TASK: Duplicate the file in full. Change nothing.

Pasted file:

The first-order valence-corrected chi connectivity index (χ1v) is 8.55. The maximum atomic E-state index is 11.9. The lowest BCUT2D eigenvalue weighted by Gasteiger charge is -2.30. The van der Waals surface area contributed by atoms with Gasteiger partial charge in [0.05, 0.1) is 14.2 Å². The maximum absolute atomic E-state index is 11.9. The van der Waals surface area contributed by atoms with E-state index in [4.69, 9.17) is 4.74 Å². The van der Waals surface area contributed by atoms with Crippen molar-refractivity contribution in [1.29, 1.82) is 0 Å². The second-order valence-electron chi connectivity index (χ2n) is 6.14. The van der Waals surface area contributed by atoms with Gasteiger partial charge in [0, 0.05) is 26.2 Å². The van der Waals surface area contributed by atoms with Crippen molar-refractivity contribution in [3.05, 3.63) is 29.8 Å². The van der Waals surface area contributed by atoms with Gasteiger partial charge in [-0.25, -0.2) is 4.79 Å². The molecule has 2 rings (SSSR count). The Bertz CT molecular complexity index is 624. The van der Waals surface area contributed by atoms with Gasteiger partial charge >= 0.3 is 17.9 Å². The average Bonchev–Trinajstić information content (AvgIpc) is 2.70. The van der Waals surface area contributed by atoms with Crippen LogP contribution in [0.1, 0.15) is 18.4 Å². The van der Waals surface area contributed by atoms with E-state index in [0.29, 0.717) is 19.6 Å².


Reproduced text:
The first-order valence-corrected chi connectivity index (χ1v) is 8.55. The maximum atomic E-state index is 11.9. The lowest BCUT2D eigenvalue weighted by Gasteiger charge is -2.30. The van der Waals surface area contributed by atoms with Gasteiger partial charge in [0.05, 0.1) is 14.2 Å². The maximum absolute atomic E-state index is 11.9. The van der Waals surface area contributed by atoms with E-state index in [4.69, 9.17) is 4.74 Å². The van der Waals surface area contributed by atoms with Crippen molar-refractivity contribution in [1.29, 1.82) is 0 Å². The second-order valence-electron chi connectivity index (χ2n) is 6.14. The van der Waals surface area contributed by atoms with Gasteiger partial charge in [0, 0.05) is 26.2 Å². The van der Waals surface area contributed by atoms with Crippen molar-refractivity contribution in [3.05, 3.63) is 29.8 Å². The van der Waals surface area contributed by atoms with Gasteiger partial charge in [-0.25, -0.2) is 4.79 Å². The molecule has 2 rings (SSSR count). The Bertz CT molecular complexity index is 624. The van der Waals surface area contributed by atoms with Gasteiger partial charge >= 0.3 is 17.9 Å². The average Bonchev–Trinajstić information content (AvgIpc) is 2.70. The van der Waals surface area contributed by atoms with Crippen LogP contribution in [0.1, 0.15) is 18.4 Å². The van der Waals surface area contributed by atoms with E-state index in [0.29, 0.717) is 19.6 Å².